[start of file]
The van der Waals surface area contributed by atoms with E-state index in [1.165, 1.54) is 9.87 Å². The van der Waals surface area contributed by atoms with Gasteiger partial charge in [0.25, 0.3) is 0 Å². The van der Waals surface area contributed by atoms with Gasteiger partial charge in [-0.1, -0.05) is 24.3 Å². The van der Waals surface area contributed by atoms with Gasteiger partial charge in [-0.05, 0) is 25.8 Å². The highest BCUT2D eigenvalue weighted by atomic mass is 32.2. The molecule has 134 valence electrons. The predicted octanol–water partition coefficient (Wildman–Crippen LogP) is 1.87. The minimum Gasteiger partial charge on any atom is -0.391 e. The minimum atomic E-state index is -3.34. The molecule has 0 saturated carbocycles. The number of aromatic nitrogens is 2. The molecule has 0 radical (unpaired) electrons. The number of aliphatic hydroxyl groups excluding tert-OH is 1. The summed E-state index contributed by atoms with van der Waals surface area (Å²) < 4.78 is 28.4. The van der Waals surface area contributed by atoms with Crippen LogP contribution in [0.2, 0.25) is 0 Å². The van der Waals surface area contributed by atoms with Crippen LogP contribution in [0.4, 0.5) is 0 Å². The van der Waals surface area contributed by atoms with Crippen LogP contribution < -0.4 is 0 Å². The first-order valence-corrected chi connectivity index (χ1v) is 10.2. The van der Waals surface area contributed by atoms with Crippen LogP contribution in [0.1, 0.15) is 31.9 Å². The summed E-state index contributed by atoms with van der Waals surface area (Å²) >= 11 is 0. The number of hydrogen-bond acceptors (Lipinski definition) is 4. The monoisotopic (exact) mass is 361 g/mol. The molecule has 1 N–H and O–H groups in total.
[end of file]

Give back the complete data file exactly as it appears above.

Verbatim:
The van der Waals surface area contributed by atoms with E-state index in [1.165, 1.54) is 9.87 Å². The van der Waals surface area contributed by atoms with Gasteiger partial charge in [0.25, 0.3) is 0 Å². The van der Waals surface area contributed by atoms with Gasteiger partial charge in [-0.1, -0.05) is 24.3 Å². The van der Waals surface area contributed by atoms with Gasteiger partial charge in [-0.05, 0) is 25.8 Å². The highest BCUT2D eigenvalue weighted by atomic mass is 32.2. The molecule has 134 valence electrons. The predicted octanol–water partition coefficient (Wildman–Crippen LogP) is 1.87. The minimum Gasteiger partial charge on any atom is -0.391 e. The minimum atomic E-state index is -3.34. The molecule has 0 saturated carbocycles. The number of aromatic nitrogens is 2. The molecule has 0 radical (unpaired) electrons. The number of aliphatic hydroxyl groups excluding tert-OH is 1. The summed E-state index contributed by atoms with van der Waals surface area (Å²) < 4.78 is 28.4. The van der Waals surface area contributed by atoms with Crippen LogP contribution in [0.2, 0.25) is 0 Å². The van der Waals surface area contributed by atoms with Crippen LogP contribution in [0.4, 0.5) is 0 Å². The van der Waals surface area contributed by atoms with Crippen LogP contribution < -0.4 is 0 Å². The first-order valence-corrected chi connectivity index (χ1v) is 10.2. The van der Waals surface area contributed by atoms with Crippen LogP contribution in [0.1, 0.15) is 31.9 Å². The summed E-state index contributed by atoms with van der Waals surface area (Å²) >= 11 is 0. The number of hydrogen-bond acceptors (Lipinski definition) is 4. The monoisotopic (exact) mass is 361 g/mol. The molecule has 1 N–H and O–H groups in total.